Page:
Today, it was announced by the U.S. Department of Homeland Security that 750,000 implantable defibrillators manufactured by Medtronic could potentially be vulnerable to hacking.
A recent study conducted in the U.K. evaluated whether the anti-anginal drug trimetazidine would improve symptoms and exercise capacity for those patients with non-obstructive hypertrophic cardiomyopathy.
Unfortunately, this study which was conducted by Dr. Perry Elliott and his colleagues at University College London, found that trimetatazidine did not improve exercise capacity in these patients. Following the results of this study, trimetazidine will now join ranolazine and spironolactone in the compost heap of drugs which tried and failed to improve HCM symptoms. While a third drug, perhexiline, was found to improve symptoms for non-obstructive HCM, its limitations, including potentially serious side effects, stand in the way of its common usage.
In a companion editorial to this study entitled “Non-Obstructive Hypertrophic Cardiomyopathy-the High Hanging Fruit,” Dr. Sharlene Day of the University of Michigan’s HCM Center discusses the difficulties seen in drug trials related to non-obstructive HCM.
Though seemingly a more benign form of the disease, in fact, patients with non-obstructive HCM share a similar risk of sudden death and heart failure with their obstructed counterparts. Because treatments available to treat non-obstructive disease have been largely limited to beta blockers, calcium channel blockers and diuretics, there is a great need for new medications directed at this problem.
The problem with setting up HCM Drug trials is complicated by several factors:
- Different Types of HCM: There appear to be multiple kinds of HCM. Some are genetic and some are not. We are now at a place where treatments for HCM should become more individualized.
- Difficulty in Recruitment: It is difficult to recruit enough patients to take part in these trials. Patients often travel considerable distances for care at dedicated HCM Centers. Multi-center trials provide a potential way to get around this issue.
- Duration of HCM: HCM is a disease process which takes place over decades which is not easily studied in a clinical trial of limited duration.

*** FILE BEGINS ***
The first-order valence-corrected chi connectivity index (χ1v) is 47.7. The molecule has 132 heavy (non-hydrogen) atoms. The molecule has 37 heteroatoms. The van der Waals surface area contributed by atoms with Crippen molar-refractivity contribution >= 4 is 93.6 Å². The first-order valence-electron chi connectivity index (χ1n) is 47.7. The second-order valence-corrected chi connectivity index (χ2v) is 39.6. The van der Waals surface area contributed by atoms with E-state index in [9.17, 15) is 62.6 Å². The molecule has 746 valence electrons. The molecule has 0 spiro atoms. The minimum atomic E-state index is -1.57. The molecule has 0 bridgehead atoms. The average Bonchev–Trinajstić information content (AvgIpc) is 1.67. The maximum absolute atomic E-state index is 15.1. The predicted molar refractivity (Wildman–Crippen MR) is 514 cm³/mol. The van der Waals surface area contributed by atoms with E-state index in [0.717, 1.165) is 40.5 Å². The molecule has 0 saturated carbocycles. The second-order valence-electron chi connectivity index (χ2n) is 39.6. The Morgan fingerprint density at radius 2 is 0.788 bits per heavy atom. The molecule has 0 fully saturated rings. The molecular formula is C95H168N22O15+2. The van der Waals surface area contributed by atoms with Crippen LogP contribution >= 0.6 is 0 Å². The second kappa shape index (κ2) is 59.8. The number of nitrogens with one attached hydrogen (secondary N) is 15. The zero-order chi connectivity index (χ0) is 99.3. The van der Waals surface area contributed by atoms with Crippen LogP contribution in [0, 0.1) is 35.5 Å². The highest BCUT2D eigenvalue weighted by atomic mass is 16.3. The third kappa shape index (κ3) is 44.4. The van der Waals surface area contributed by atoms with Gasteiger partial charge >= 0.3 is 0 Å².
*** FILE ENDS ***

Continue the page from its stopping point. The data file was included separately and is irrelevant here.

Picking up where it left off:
- The Unknown: Timing of interventions may be critical, and it is hard to know the proper window of time to target. The bottom line is that there is still so much that is unknown, HCM researchers much continually adapt as knowledge of the disease process unfolds.
In conclusion, Dr. Day suggests that while medical researchers continue to test new drugs and push forward studies of HCM, physicians should counsel their patients that in addition to medication, lifestyle choices like proper nutrition and exercise will improve their clinical course and the overall outlook for HCM patients.
I had open heart surgery (a septal myectomy) to treat my hypertrophic cardiomyopathy in 2006. I went back to Mayo twice for the two years following the surgery, but after that I hadn’t felt the need to return since I was regularly following up with my local cardiologist. In April of 2018, it had been almost ten years since I had been back to Rochester. So, I decided it was time to take a trip and make sure that all was in order.
This article by Dr. Stephen Heitner of Oregon Health & Science University covers some simple lifestyle changes that can help HCM patients feel much better. In particular, Dr. Heitner mentions:
- Eating smaller meals and avoiding large carbohydrate rich meals.
- Avoiding dehydration
- Limiting alcohol
- Avoiding exercise after eating
- Engaging in moderate intensity exercise
- Managing weight
- Evaluating and treating sleep apnea and other sleep breathing disorders
- Getting appropriate treatment for anxiety and depression
The above lifestyle changes, combined with appropriate medical treatment, will keep HCM patients feeling their best.
This article, by Drs. Julio Panza and Srihari Naidu of New York’s Westchester Medical Center, describes early efforts to diagnose, categorize and treat hypertrophic cardiomyopathy, while explaining how these methods have evolved over time. A very interesting and informative read.
The software update which allows the Apple Watch 4 to take an EKG and to detect atrial fibrillation went live last week. In anticipation of the availability of these functions, I purchased an Apple Watch 4. As soon as the software was available, I downloaded it and have used it every day since. So far, I am quite pleased with my purchase. The technology works very well, even despite the fact that I have an implantable pacemaker/defibrillator.